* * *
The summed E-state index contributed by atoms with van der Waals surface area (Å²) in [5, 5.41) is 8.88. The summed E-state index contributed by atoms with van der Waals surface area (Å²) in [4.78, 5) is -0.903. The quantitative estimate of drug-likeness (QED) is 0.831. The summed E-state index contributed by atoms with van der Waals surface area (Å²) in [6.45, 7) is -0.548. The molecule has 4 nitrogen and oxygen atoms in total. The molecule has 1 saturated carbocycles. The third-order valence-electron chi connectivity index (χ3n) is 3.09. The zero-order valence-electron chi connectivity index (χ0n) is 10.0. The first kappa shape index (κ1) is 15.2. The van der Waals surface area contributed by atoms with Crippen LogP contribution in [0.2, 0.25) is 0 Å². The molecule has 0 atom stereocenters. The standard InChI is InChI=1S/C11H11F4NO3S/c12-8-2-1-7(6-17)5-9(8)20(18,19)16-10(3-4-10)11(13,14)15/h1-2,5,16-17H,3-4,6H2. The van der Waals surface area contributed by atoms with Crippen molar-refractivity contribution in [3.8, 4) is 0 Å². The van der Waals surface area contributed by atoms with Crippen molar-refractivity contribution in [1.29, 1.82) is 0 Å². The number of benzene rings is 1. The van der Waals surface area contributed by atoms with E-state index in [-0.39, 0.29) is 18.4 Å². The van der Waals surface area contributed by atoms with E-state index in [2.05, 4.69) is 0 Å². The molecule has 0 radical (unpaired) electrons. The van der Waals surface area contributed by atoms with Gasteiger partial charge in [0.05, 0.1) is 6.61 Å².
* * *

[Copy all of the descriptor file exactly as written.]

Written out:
The summed E-state index contributed by atoms with van der Waals surface area (Å²) in [5, 5.41) is 8.88. The summed E-state index contributed by atoms with van der Waals surface area (Å²) in [4.78, 5) is -0.903. The quantitative estimate of drug-likeness (QED) is 0.831. The summed E-state index contributed by atoms with van der Waals surface area (Å²) in [6.45, 7) is -0.548. The molecule has 4 nitrogen and oxygen atoms in total. The molecule has 1 saturated carbocycles. The third-order valence-electron chi connectivity index (χ3n) is 3.09. The zero-order valence-electron chi connectivity index (χ0n) is 10.0. The first kappa shape index (κ1) is 15.2. The van der Waals surface area contributed by atoms with Crippen LogP contribution in [0.2, 0.25) is 0 Å². The molecule has 0 atom stereocenters. The standard InChI is InChI=1S/C11H11F4NO3S/c12-8-2-1-7(6-17)5-9(8)20(18,19)16-10(3-4-10)11(13,14)15/h1-2,5,16-17H,3-4,6H2. The van der Waals surface area contributed by atoms with Crippen molar-refractivity contribution in [3.8, 4) is 0 Å². The van der Waals surface area contributed by atoms with Crippen molar-refractivity contribution in [1.29, 1.82) is 0 Å². The number of benzene rings is 1. The van der Waals surface area contributed by atoms with E-state index in [-0.39, 0.29) is 18.4 Å². The van der Waals surface area contributed by atoms with E-state index in [2.05, 4.69) is 0 Å². The molecule has 0 radical (unpaired) electrons. The van der Waals surface area contributed by atoms with Gasteiger partial charge in [0.05, 0.1) is 6.61 Å².